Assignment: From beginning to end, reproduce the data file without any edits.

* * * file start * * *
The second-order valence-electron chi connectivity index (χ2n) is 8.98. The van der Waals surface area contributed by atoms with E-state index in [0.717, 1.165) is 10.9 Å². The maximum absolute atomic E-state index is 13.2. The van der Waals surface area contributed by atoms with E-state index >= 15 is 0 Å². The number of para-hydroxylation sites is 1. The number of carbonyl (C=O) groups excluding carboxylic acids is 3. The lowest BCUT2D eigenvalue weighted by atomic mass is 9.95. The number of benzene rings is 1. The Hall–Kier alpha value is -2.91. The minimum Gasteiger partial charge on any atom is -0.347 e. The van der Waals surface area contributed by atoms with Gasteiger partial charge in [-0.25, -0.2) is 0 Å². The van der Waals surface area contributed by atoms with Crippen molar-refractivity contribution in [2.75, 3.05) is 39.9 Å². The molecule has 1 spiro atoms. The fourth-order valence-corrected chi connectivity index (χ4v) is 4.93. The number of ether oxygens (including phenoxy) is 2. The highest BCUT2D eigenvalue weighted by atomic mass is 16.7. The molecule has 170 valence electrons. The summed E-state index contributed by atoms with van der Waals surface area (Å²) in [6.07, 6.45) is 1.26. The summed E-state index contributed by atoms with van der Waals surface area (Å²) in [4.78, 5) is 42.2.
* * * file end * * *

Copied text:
The second-order valence-electron chi connectivity index (χ2n) is 8.98. The van der Waals surface area contributed by atoms with E-state index in [0.717, 1.165) is 10.9 Å². The maximum absolute atomic E-state index is 13.2. The van der Waals surface area contributed by atoms with E-state index >= 15 is 0 Å². The number of para-hydroxylation sites is 1. The number of carbonyl (C=O) groups excluding carboxylic acids is 3. The lowest BCUT2D eigenvalue weighted by atomic mass is 9.95. The number of benzene rings is 1. The Hall–Kier alpha value is -2.91. The minimum Gasteiger partial charge on any atom is -0.347 e. The van der Waals surface area contributed by atoms with Gasteiger partial charge in [-0.25, -0.2) is 0 Å². The van der Waals surface area contributed by atoms with Crippen molar-refractivity contribution in [2.75, 3.05) is 39.9 Å². The molecule has 1 spiro atoms. The fourth-order valence-corrected chi connectivity index (χ4v) is 4.93. The number of ether oxygens (including phenoxy) is 2. The highest BCUT2D eigenvalue weighted by atomic mass is 16.7. The molecule has 170 valence electrons. The summed E-state index contributed by atoms with van der Waals surface area (Å²) in [6.07, 6.45) is 1.26. The summed E-state index contributed by atoms with van der Waals surface area (Å²) in [4.78, 5) is 42.2.